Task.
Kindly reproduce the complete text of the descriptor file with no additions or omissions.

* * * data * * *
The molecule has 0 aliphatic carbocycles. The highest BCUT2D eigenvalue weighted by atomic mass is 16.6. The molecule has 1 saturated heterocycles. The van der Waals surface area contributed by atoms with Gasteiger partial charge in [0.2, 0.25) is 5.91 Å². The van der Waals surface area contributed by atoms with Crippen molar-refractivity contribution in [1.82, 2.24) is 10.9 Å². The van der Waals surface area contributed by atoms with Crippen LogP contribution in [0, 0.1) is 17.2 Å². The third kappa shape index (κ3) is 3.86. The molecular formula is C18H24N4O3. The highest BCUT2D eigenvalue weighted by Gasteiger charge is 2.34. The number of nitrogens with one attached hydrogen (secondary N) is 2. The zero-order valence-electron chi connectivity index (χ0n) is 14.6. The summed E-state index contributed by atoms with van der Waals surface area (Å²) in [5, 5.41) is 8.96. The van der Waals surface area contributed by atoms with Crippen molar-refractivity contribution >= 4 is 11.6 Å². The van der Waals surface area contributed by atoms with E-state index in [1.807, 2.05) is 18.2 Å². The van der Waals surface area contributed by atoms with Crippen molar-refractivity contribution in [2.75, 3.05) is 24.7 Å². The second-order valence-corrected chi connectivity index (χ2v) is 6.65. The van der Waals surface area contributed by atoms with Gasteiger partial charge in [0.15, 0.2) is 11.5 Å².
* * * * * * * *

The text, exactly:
The molecule has 0 aliphatic carbocycles. The highest BCUT2D eigenvalue weighted by atomic mass is 16.6. The molecule has 1 saturated heterocycles. The van der Waals surface area contributed by atoms with Gasteiger partial charge in [0.2, 0.25) is 5.91 Å². The van der Waals surface area contributed by atoms with Crippen molar-refractivity contribution in [1.82, 2.24) is 10.9 Å². The van der Waals surface area contributed by atoms with Crippen LogP contribution in [0, 0.1) is 17.2 Å². The third kappa shape index (κ3) is 3.86. The molecular formula is C18H24N4O3. The highest BCUT2D eigenvalue weighted by Gasteiger charge is 2.34. The number of nitrogens with one attached hydrogen (secondary N) is 2. The zero-order valence-electron chi connectivity index (χ0n) is 14.6. The summed E-state index contributed by atoms with van der Waals surface area (Å²) in [5, 5.41) is 8.96. The van der Waals surface area contributed by atoms with Crippen molar-refractivity contribution >= 4 is 11.6 Å². The van der Waals surface area contributed by atoms with E-state index in [1.807, 2.05) is 18.2 Å². The van der Waals surface area contributed by atoms with Crippen molar-refractivity contribution in [2.75, 3.05) is 24.7 Å². The second-order valence-corrected chi connectivity index (χ2v) is 6.65. The van der Waals surface area contributed by atoms with Gasteiger partial charge in [0.15, 0.2) is 11.5 Å².